Outcomes and Risk Factors Associated with Clostridium difficile Diarrhea in Hospitalized Adult PatientsReport as inadecuate




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Gastroenterology Research and Practice - Volume 2015 2015, Article ID 346341, 6 pages -

Clinical Study

Section of Infectious Diseases, Hospital de Clínicas de Porto Alegre, Universidade Federal do Rio Grande do Sul, 90035-903 Porto Alegre, RS, Brazil

Hospital Infection Control Committee, Hospital de Clínicas de Porto Alegre, Universidade Federal do Rio Grande do Sul, 90035-903 Porto Alegre, RS, Brazil

Received 20 January 2015; Revised 2 May 2015; Accepted 4 May 2015

Academic Editor: Dimitris S. Ladas

Copyright © 2015 Daniela Zilio Larentis et al. This is an open access article distributed under the Creative Commons Attribution License, which permits unrestricted use, distribution, and reproduction in any medium, provided the original work is properly cited.

Abstract

Background. The epidemiology of Clostridium difficile infection has changed over time. Therefore, it is essential to monitor the characteristics of patients at risk of infection and factors associated with poor prognosis. Objective. To evaluate factors associated with C. difficile infection and with poor prognosis in those with documented C. difficile colitis. Methods. A retrospective case-control study of 75 patients with documented C. difficile colitis and 75 controls with hospital-acquired diarrhea of other causes. Stepwise multiple logistic regression was used to identify factors associated with C. difficile infection among patients with hospital-acquired diarrhea. Results. Previous antibiotic treatment odds ratio OR, 13.3; 95% confidence interval CI, 1.40–126.90, abdominal distension OR, 3.85; 95% CI, 1.35–10.98, and fecal leukocytes OR, 8.79; 95% CI, 1.41–54.61 are considered as predictors of C. difficile colitis; anorexia was negatively associated with C. difficile infection OR, 0.15; 95% CI, 0.03–0.66. Enteral tube feeding was independently associated with a composite outcome that included in-hospital mortality, intensive care unit admission, and treatment failure OR, 3.75; 95%CI, 1.24–11.29. Conclusions. Previous antibiotic use and presence of fecal leukocytes in patients with hospital-acquired diarrhea are associated with C. difficile colitis and enteral tube support with complications associated with C. difficile colitis.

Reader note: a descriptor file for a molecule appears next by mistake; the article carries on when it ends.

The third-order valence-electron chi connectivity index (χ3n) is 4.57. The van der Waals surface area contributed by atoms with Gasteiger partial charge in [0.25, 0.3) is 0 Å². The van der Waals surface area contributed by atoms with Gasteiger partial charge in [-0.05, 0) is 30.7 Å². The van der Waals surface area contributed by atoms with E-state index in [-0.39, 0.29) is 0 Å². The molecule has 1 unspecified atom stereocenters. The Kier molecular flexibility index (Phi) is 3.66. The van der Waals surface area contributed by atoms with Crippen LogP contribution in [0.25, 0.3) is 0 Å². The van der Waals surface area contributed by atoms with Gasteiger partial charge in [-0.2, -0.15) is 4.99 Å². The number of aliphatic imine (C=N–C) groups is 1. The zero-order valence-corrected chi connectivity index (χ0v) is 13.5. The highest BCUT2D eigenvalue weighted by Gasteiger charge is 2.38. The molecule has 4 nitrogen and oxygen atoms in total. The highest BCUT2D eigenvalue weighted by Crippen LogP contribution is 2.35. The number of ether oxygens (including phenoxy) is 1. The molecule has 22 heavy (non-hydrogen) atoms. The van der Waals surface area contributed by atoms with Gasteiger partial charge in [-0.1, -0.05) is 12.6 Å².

Author: Daniela Zilio Larentis, Regis Goulart Rosa, Rodrigo Pires dos Santos, and Luciano Zubaran Goldani

Source: https://www.hindawi.com/



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